The sign "The Buck Stops Here" that was on President Truman's desk in his White House office was made in the Federal Reformatory at El Reno, Oklahoma. Fred A. Canfil, then United States Marshal for the Western District of Missouri and a friend of Mr. Truman, saw a similar sign while visiting the Reformatory and asked the Warden if a sign like it could be made for President Truman. The sign was made and mailed to the President on October 2, 1945.
Approximately 2-1/2" x 13" in size and mounted on walnut base, the painted glass sign has the words "I'm From Missouri" on the reverse side. It appeared at different times on his desk until late in his administration.
The saying "the buck stops here" derives from the slang expression "pass the buck" which means passing the responsibility on to someone else. The latter expression is said to have originated with the game of poker, in which a marker or counter, frequently in frontier days a knife with a buckhorn handle, was used to indicate the person whose turn it was to deal. If the player did not wish to deal he could pass the responsibility by passing the "buck," as the counter came to be called, to the next player.*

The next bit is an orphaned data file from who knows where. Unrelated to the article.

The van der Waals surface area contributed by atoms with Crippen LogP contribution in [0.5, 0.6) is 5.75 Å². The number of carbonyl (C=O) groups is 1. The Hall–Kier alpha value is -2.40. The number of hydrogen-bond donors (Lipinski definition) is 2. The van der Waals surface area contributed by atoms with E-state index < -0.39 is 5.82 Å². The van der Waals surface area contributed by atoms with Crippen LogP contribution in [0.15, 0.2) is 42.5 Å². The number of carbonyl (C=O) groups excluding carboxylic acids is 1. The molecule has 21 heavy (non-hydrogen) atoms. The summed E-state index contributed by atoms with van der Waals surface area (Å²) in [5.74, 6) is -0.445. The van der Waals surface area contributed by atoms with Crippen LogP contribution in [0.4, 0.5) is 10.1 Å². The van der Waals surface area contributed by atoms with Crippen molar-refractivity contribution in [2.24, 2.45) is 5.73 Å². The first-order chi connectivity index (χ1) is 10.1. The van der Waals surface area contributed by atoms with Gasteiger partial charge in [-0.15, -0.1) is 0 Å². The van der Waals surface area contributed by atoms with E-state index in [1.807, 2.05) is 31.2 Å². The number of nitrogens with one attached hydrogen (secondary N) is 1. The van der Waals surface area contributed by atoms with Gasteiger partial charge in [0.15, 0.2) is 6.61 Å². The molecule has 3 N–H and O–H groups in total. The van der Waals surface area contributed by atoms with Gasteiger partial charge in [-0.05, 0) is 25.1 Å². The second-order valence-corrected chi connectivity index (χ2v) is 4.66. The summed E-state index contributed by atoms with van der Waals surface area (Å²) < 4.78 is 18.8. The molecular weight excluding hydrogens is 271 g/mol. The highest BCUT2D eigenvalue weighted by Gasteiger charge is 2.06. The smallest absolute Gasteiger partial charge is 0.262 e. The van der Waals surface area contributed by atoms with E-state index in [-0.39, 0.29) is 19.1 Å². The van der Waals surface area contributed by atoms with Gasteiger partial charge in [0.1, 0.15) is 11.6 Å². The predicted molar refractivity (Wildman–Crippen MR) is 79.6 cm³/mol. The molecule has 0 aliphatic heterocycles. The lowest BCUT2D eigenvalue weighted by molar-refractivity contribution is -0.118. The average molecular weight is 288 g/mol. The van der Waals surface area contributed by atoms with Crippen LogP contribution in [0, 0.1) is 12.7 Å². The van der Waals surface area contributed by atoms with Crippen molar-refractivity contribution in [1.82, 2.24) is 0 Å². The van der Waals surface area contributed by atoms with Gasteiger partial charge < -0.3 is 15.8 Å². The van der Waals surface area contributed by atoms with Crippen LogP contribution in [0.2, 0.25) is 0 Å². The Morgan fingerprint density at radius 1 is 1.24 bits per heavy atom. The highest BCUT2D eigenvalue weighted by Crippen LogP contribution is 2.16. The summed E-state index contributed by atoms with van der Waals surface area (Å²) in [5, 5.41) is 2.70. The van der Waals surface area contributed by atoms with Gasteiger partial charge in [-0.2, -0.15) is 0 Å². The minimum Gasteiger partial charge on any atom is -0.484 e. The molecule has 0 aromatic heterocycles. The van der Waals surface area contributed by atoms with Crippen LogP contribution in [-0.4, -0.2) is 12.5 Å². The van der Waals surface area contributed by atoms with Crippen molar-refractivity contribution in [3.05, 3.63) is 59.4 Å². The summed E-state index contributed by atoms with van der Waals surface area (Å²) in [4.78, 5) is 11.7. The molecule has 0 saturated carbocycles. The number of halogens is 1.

On more than one occasion President Truman referred to the desk sign in public statements. For example, in an address at the National War College on December 19, 1952 Mr. Truman said, "You know, it's easy for the Monday morning quarterback to say what the coach should have done, after the game is over. But when the decision is up before you -- and on my desk I have a motto which says The Buck Stops Here' -- the decision has to be made." In his farewell address to the American people given in January 1953, President Truman referred to this concept very specifically in asserting that, "The President--whoever he is--has to decide. He can't pass the buck to anybody. No one else can do the deciding for him. That's his job.
The sign has been displayed at the Library since 1957.
*Mitford M. Mathews, ed., A Dictionary of Americanisms on Historical Principles (Chicago, University of Chicago Press, 1951), I, pages 198-199.